What about the idea that the Universe is a hologram, and that all light and knowledge is available in every least particle of that Universal hologram, which of course includes us?
    And the corollary that events which we call astonishing intuition or amazing precognition, etc.,are momentary accessing of information (past, present or future, as we use the words) which is actually stored in the every fiber of all that is. In other words, Google is us.

    I lack the scientific acumen for discussing this concept in a meaningful way, but two books have been useful to me on this topic: The Holographic Universe, by Michael Talbot, and The Holotropic Mind, by Grof & Bennett. And D&C 88, of course.

  9. Larry Page says:

    Folks – I’ve had my calling and election made sure. Trust me when I say that judgmentday.google.com is already in Beta.

  10. Sergey Brin says:

    Larry – you nitwit! The lawyers said not to tell anyone that! We’re only in Alpha – *CHINA* is in Beta…

  11. Kevin Barney says:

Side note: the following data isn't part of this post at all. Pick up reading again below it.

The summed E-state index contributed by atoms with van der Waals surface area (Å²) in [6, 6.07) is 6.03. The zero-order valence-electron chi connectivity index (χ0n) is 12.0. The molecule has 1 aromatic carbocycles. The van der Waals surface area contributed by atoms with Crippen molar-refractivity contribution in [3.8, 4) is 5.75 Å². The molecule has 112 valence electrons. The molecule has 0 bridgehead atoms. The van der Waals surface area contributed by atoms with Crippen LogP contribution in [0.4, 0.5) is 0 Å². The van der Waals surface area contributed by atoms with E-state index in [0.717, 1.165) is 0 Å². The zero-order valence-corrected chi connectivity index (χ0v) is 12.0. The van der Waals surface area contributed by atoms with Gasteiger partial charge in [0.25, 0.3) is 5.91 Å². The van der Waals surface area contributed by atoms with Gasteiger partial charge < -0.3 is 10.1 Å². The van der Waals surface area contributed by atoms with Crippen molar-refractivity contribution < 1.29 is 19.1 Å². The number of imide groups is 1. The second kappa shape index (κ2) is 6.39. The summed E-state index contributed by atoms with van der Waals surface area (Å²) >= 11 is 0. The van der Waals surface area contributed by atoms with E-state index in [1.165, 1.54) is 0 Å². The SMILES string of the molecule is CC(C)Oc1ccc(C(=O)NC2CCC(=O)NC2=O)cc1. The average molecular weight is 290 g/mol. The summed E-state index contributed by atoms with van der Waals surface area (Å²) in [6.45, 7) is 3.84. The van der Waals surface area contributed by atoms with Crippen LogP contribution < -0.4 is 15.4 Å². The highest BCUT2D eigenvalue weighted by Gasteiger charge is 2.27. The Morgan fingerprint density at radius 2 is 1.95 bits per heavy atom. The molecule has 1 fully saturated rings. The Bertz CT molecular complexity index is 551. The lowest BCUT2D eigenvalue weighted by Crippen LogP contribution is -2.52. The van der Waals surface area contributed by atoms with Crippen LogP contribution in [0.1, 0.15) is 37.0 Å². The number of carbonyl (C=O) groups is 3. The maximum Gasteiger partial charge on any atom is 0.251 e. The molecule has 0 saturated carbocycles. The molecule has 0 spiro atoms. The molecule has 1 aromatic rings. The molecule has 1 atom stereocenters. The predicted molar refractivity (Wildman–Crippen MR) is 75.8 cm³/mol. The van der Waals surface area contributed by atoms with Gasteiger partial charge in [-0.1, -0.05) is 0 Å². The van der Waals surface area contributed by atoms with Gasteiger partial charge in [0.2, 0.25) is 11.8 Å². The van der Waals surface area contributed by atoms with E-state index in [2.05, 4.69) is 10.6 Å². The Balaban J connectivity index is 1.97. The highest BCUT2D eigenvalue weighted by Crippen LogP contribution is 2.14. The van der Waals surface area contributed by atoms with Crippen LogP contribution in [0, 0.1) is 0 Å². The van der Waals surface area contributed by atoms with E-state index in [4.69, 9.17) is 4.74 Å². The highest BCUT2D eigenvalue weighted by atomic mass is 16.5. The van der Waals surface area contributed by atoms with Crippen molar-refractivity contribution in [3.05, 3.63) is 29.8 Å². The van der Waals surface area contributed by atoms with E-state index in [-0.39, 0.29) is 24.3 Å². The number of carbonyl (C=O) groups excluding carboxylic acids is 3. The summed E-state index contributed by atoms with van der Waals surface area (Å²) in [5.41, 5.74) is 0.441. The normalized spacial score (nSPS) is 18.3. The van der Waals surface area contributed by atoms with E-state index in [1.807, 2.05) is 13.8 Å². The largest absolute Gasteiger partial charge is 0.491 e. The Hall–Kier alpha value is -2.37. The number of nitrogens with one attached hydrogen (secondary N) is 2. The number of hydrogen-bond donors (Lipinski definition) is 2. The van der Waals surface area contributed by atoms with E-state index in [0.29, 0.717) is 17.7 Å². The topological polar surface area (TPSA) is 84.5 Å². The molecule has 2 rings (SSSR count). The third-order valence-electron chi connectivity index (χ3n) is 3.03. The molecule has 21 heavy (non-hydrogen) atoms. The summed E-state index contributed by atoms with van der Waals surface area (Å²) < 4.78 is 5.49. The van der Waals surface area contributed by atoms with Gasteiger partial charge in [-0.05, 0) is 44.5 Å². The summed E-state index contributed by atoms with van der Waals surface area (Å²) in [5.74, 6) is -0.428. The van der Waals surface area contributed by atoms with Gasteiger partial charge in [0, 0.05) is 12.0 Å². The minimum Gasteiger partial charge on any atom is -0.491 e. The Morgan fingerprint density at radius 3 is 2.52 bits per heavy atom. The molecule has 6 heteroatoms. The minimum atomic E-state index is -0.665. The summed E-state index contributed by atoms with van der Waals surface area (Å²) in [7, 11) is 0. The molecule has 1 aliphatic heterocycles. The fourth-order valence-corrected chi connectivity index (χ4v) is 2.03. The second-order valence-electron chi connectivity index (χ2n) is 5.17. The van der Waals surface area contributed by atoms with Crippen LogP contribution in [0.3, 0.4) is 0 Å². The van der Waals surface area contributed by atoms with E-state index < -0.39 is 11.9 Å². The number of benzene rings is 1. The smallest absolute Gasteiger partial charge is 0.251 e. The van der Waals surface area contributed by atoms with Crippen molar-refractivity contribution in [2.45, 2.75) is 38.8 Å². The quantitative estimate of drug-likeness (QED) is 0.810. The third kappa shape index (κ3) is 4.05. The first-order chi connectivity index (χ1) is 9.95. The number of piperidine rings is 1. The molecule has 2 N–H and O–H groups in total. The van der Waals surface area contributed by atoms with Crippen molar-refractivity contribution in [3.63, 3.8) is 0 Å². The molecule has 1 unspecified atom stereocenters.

Fascinating thought, Natalie. I think of myself as reasonably smart, but upon reflecting on your post, I realize that a big part of that is simply being adept at accessing information. I don’t really keep it all in my head.

    I had never thought about that in this connection before; very thought provoking.

  12. I have always been taught that we only use 3% of our brains as it is. Who knows what we will be like if we use all 100%. Perhaps google will be superfluous at that point?

  13. Well said, Carl. Anyone else see an interesting correlation between wireless technology and this discussion – especially when you look at how our grandparents would have talked about knowledge and accessing information when they were our age?

  14. I’ve wondered at times about our current computer technology and the Adamic language. I’ve imagined that we will learn to use our minds to get information from a system much greater than the technology we now have.
    (Were computers created spiritually before they were created physically?)

    I have had experiences at times where I was spiritually taught and comforted. I didn’t have to speak words out loud. I would have a thought and I would receive an answer. I have even had a thought, wondered why I would have such a thought and in a short time needed the information that I had received. These were at times where I was seeking spiritual strength to get through challenges with family members. Times when I needed the knowledge and comfort.

    We have available to us all the knowledge that our Heavenly Father has if we learn to use our spiritual technology…line upon line.

  15. Mark IV says:

    I remain intrigued by your suggestion of our need for one another’s knowledge as a justification for our connectedness.